Guerlain La Petite Robe Noire : Perfume Review


Star rating: 5 stars–outstanding/potential classic, 4 stars–very good, 3 stars–adequate, 2 stars–disappointing, 1 star–poor.

La petite robe noire, little black dress, is a perfect concept for a fragrance. Scent is as much of an embellishment as beautiful clothing, and an appropriately selected perfume can lend much to the allure of its wearer. Moreover, the idea of a little black dress — the perfect, versatile garment — is very appealing. As such, Guerlain La Petite Robe Noire ended up on my must-sample list. Alas, the problem with La Petite Robe Noire is that it does not convey to me the timelessly chic quality that its sartorial referent should have; it is more of a dernier cri attire suggested by the composition of bubbly red fruit on a cotton candy and patchouli base.

The initial impression of La Petite Robe Noire is my favorite aspect of the composition. The anise-almond top accented with citrus notes is immensely appealing, with a lush red fruit accord lending the composition a mouthwatering, delicious quality. The fruity notes, suggesting a range of impressions from wild strawberries to raspberries, are sumptuous and juicy. Once the fruity top and the supporting cast of sheer floral notes settle, the ubiquity of La Petite Robe Noire becomes apparent. A big dose of Velvetol (cotton candy note) and patchouli provide the main character. All I am left with is some Angel inspired déjà vu.

While La Petite Robe Noire is not without its merits—fans of fruity gourmands will appreciate its vivacious treatment of the theme — there are so many other fragrances of its type. It is hard to say what exactly makes it more interesting from the others or what justifies its high, ultra-luxury price. I certainly do not harbor illusions that Guerlain should only release fragrances in its well-worn oriental genre amplified by plenty of Guerlinade, but I so wish that its new releases would at least explore new territories, rather than offering us yet another good market-tester.

Guerlain La Petite Robe Noire (fragrance family: fruity floral) includes notes of lemon, star anise, bitter almond, rose, licorice, raspberry macaroon, patchouli, white musk, smoked tea, and vanilla. There are numerous comparable fragrances, but here are a few contenders in the lower price category: Dior Addict 2, O Boticário Acqua di Colonia Floral, Cacharel Amor Amor (especially its lighter, fruitier flankers,) Bath & Body Works Black Raspberry Vanilla, Marc Jacobs Daisy, Calvin Klein Euphoria Blossom, Lancôme Miracle Intense, and Estée Lauder Pleasures Exotic.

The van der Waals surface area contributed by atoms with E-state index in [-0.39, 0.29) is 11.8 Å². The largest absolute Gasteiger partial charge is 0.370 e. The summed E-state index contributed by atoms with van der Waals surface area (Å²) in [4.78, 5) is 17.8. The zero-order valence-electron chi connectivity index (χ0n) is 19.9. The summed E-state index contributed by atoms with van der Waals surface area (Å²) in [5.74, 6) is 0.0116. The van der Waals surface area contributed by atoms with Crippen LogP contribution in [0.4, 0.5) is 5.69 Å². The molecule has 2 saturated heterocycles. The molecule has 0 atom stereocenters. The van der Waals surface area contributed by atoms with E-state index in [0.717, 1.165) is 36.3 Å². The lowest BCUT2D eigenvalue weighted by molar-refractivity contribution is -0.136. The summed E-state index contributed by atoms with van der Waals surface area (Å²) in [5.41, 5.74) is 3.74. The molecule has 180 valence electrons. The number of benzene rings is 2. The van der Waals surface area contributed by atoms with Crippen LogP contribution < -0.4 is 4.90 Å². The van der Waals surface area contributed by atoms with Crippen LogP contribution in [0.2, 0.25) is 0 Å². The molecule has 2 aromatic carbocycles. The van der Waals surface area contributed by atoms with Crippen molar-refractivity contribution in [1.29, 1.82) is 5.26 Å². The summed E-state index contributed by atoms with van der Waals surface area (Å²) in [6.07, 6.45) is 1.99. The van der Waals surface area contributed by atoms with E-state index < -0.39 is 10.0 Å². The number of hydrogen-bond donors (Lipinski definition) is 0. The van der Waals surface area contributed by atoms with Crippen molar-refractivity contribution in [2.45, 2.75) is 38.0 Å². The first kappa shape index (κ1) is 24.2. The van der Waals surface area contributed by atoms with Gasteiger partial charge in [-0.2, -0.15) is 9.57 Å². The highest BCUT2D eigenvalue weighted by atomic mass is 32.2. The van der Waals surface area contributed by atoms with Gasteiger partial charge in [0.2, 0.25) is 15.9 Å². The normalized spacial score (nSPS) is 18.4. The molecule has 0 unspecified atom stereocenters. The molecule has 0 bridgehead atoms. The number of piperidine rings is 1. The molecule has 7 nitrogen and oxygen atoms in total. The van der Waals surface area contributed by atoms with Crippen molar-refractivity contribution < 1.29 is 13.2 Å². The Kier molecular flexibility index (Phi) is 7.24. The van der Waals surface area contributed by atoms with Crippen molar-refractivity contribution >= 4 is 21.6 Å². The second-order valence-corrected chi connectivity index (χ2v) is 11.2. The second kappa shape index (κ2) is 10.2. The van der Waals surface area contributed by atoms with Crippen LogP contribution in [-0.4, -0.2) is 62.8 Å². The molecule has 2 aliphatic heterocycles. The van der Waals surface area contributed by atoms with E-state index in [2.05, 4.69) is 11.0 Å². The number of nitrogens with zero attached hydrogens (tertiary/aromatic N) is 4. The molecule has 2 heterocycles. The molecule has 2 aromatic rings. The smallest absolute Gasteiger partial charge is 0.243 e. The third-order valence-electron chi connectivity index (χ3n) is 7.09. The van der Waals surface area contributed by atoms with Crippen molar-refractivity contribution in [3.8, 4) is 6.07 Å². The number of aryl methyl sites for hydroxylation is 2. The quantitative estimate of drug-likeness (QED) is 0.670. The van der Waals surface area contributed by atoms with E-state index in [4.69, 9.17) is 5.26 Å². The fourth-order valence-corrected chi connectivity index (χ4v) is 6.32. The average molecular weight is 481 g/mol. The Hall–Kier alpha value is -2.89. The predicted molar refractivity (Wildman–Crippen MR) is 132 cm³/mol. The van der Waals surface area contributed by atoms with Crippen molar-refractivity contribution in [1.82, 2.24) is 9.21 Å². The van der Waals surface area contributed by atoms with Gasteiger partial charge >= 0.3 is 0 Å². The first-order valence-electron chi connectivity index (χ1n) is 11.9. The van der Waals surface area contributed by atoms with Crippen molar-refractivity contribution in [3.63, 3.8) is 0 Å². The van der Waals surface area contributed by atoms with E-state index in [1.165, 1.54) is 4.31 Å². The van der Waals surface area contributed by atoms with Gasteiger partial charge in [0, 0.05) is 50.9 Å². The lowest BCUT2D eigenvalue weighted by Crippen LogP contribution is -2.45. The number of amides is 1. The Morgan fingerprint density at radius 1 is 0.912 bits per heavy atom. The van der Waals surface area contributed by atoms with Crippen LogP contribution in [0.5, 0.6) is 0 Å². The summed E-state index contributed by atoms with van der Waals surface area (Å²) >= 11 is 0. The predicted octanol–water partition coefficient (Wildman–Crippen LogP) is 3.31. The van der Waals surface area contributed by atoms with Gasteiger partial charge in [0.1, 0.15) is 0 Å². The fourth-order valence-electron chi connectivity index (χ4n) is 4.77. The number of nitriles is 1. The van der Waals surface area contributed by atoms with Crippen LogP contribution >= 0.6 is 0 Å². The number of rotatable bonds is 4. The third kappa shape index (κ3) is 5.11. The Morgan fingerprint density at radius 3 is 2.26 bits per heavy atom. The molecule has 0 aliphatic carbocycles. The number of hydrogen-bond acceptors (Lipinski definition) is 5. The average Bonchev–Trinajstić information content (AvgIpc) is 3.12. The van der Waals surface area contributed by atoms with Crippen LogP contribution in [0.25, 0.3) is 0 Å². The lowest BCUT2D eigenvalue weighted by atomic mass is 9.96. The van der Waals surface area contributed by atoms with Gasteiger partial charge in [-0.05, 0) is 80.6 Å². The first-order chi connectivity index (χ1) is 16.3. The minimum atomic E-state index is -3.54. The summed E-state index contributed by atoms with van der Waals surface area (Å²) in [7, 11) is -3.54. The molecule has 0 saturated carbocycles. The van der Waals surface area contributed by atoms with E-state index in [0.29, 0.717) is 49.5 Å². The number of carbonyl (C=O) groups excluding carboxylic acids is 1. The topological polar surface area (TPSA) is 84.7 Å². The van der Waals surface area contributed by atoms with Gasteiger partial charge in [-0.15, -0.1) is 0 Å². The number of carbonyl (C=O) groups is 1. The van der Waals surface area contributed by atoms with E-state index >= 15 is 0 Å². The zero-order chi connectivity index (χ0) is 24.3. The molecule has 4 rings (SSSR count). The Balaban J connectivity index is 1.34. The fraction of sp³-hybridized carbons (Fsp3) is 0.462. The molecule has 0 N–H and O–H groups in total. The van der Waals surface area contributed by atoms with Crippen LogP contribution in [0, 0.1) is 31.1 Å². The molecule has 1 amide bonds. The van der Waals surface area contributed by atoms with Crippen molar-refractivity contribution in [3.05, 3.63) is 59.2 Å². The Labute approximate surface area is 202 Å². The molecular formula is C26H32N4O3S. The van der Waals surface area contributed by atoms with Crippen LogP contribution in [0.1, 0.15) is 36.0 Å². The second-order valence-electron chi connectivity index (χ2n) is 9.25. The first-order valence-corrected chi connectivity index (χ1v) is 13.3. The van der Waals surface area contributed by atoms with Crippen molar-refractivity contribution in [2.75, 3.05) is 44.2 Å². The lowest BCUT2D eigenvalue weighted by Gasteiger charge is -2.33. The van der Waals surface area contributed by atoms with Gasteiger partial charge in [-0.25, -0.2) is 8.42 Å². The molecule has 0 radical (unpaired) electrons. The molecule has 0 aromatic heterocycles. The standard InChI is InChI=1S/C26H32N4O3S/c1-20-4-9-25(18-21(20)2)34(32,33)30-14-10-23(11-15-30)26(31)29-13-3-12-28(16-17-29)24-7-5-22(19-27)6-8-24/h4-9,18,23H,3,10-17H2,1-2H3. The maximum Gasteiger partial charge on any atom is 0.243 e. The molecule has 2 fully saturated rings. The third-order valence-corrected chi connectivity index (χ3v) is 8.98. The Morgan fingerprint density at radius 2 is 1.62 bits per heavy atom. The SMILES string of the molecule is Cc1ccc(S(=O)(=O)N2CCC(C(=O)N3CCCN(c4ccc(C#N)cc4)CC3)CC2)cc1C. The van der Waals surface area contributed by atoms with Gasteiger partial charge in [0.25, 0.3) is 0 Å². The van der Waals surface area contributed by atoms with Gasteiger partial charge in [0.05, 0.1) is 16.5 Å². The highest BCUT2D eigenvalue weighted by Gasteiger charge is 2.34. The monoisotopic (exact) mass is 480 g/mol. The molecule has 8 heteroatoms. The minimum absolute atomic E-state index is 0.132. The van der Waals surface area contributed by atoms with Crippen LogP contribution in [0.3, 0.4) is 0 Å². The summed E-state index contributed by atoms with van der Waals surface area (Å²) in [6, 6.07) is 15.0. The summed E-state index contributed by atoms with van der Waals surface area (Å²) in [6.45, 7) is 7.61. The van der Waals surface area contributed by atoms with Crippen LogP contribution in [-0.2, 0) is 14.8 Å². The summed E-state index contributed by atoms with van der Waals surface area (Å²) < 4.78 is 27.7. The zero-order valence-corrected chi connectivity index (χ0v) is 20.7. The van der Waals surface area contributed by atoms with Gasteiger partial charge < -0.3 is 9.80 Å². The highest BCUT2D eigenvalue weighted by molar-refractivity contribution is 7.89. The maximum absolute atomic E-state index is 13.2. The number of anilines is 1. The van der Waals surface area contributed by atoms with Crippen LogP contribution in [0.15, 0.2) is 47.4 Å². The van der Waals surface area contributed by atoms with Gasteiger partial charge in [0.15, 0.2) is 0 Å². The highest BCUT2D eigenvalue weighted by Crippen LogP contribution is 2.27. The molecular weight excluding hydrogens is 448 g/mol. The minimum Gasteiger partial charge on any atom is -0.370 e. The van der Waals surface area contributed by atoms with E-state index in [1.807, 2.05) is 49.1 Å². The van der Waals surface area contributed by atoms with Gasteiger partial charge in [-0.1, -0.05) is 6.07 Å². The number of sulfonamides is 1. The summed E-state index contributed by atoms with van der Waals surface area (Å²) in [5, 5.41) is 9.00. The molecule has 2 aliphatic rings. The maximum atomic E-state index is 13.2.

La Petite Robe Noire has also received a richer floral flanker, La Petite Robe Noire Modèle 2, created by Thierry Wasser. It includes notes of bergamot, lemon, galbanum, iris, orange blossom, marshmallow, white leather and musk.

Sample: my own acquisition



  • carmencanada: In and of itself, LPRN is very pleasant, and always a huge hit with my younger London students, unsurprisingly, but the first thing I thought when I smelled it on the 68 Champs Elysées was: “this ain’t black”. The second one was: “I hope I can get a table at Ladurée right across the avenue, pronto”. I did and gorged on macarons (raspberry, liquorice, rose and vanilla) rinced with jasmine tea… The proper place for this blend is in the mouth!
    I’ll add I was quite shocked at the time that Guerlain would pilfer what is clearly the Chanel heritage. But Chanel hadn’t copyrighted the name… January 12, 2011 at 4:25am Reply

  • Olfactoria: What a great name – and what a disappointing fragrance. They could have done such interesting things, but decided on the umpteenth fruity gourmand. It is not a little black dress, more of a Juicy Couture pink terry cloth leisure suit. Blah. January 12, 2011 at 6:15am Reply

  • Zazie: Knowing how chanel used to advertise her all-black dresses and shirts, in the pre-WW II period, the name she gave to those creations, I’m glad it is not the house of Chanel advertising the perfume PRN… 😉

    I totally agree with you that some Guerlain perfumes are wonderfully edible: I concocted a “l’heure bleue-inspired sweets-box” for a fried who loves the fragrance. I went to a confetti shop, chose some candied violets, mimosas, and roses (too bad candied iris does not exist!), added some plain almond confetti, sugar aniseeds, and mouthwatering white chocolate-covered cherries.
    I had problems letting the box go!!! January 12, 2011 at 12:40pm Reply

  • Marina: Such a waste of a great name, which now nobody else can use who could possibly do justice to it. 🙁 January 12, 2011 at 7:41am Reply

  • Olfactoria: So true, I second that! January 12, 2011 at 10:23am Reply